Yer right guv. Move along, nothing to see here. Everything's on the square with the Metropolitan Police. They treat every case "Sine Favore" these days. Learned their lesson, they did, with that business in 1977 - lot of people sweating, I can tell you, but only 13 went down. Thirteen, that's a bloody disgrace. Never happen again, no sir. The Manor takes care of it now.
Right, it's about trade and business (and taxes, of course). The US is no paragon in that area. The problem is that Europe doesn't have the kind of business environment in which a company like Google or Facebook could be formed and grow the way it can in the US. There's a reason America is full of expatriate European entrepreneurs.
The gaming industry argues that allowing these modifications would “undermine the fundamental copyright principles on which our copyright laws are based,”
Oh really. Last time I looked, copyright was an agreement between the author and the public that in exchange for a period of exclusivity, the work would become available free to the public. The industry is welshing on its side of the deal by ensuring that the work will never be usable in the public domain. It seems remarkably cynical for the ESA to claim that relaxing the rules for users would be "undermining the fundamental copyright principles" when the industry itself is so blatantly violating them.
I remember the Osborne with great affection. The screen was way too tiny, but I liked having all the ports available on the front, where they were accessible, instead of round the back where the marketing department thinks users want them. The other Osborne innovation was bundled software - it came with a whole suite of applications, which was a first and a powerful inducement.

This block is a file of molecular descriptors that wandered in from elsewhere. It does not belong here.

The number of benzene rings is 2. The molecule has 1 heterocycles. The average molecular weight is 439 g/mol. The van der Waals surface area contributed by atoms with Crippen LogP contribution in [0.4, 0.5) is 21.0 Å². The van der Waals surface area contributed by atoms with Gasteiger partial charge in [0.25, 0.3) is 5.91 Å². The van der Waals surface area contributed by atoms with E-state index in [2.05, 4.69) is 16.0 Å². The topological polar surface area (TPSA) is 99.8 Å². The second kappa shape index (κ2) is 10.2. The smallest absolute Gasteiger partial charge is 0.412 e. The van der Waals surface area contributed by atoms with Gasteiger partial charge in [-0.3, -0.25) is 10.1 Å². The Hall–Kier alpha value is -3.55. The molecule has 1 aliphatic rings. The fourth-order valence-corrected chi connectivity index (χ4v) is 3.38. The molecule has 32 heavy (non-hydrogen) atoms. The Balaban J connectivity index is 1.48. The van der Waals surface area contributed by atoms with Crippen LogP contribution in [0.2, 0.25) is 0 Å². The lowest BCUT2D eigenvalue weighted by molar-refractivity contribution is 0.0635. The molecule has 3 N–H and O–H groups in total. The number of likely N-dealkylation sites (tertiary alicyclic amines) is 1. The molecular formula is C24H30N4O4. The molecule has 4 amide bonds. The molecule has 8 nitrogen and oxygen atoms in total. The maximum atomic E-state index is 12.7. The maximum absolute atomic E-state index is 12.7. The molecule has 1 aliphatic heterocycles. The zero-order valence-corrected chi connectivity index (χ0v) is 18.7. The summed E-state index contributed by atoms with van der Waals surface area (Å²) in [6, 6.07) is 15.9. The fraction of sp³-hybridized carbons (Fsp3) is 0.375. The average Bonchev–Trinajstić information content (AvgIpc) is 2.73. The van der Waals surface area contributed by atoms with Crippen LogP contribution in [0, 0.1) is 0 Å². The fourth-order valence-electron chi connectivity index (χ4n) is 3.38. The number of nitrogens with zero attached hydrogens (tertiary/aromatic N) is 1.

My O1 was truly portable, because I had a battery pack. This was like a leather lunch box that weighed 20 pounds and put out 120V DC, so you just plugged the computer into it like a wall socket. It was a "D'OH" moment for me when I realized that switch mode power supplies work equally well on AC or DC.
"Keep in mind, of course, that the state that owns Cubatabaco is a communist nation"
I fail to see how the political party running their government is in any way relevant - we don't seem to have a problem doing business with odious regimes at the other end of the spectrum. Cohiba always has and always will mean Cuban cigars. Everyone knows that the Cohibas you can legally purchase in the United States are a cheap counterfeit, and illegally imported real Cohibas have always been at a premium, but this is a case where an idiot in a hurry could be genuinely misled. The trademark should revert to Cuba.
"Freedom of Information Act. Three harmless words. I look at those words as I write them, and feel like shaking my head 'til it drops off. You idiot. You naive, foolish, irresponsible nincompoop. There is really no description of stupidity, no matter how vivid, that is adequate. I quake at the imbecility of it."
Those are former PM Tony Blair's words, speaking of himself in his memoir, and bitterly regretting that he allowed the FoIA to pass under his administration. When this is the attitude of people at the top, it's hardly surprising if the henchmen pick it up and run with it.
That's a very good question. This affair is really the business of the State of Nevada, not the Federal Government. One supposes they were concerned about losing a nickel's tax. However, the FBI does seem to have a hard-on for Nevada. I recall that almost the first application of the Patriot Act was the FBI using it to investigate whether a local Las Vegas politician was receiving favors from a strip club.
Y'know, as a consultant, almost every one of my clients makes me sign an NDA (non disclosure agreement)promising Draconian penalties if I disclose their valuable secrets to a third party. Yet when I offer them my public key and ask for theirs, they look at me in blank surprise. They have no concern about sending their valuable secret drawings and business plans in plain text on unencrypted email.
So I guess innocence isn't about having nothing to hide. It's about being completely fucking clueless.
I disagree. Two to four years would be enough time to get anything through, if it weren't for the the old farts in their 15th or 20th terms gaming the system to defend their own pork. And if that's not long enough, maybe we don't need it anyway. It's not like we haven't got enough laws already.
I'm an engineer, getting on a bit now, and this sort of collusion has been a fact of life my entire career. Whenever there's a group of similar tech companies in the same area, you have to go outside the area even to get a job interview. Once you get out of the area for a while, though, any of those companies will hire you back.
It can't be stopped, at least not so long as nobody goes to jail for doing it.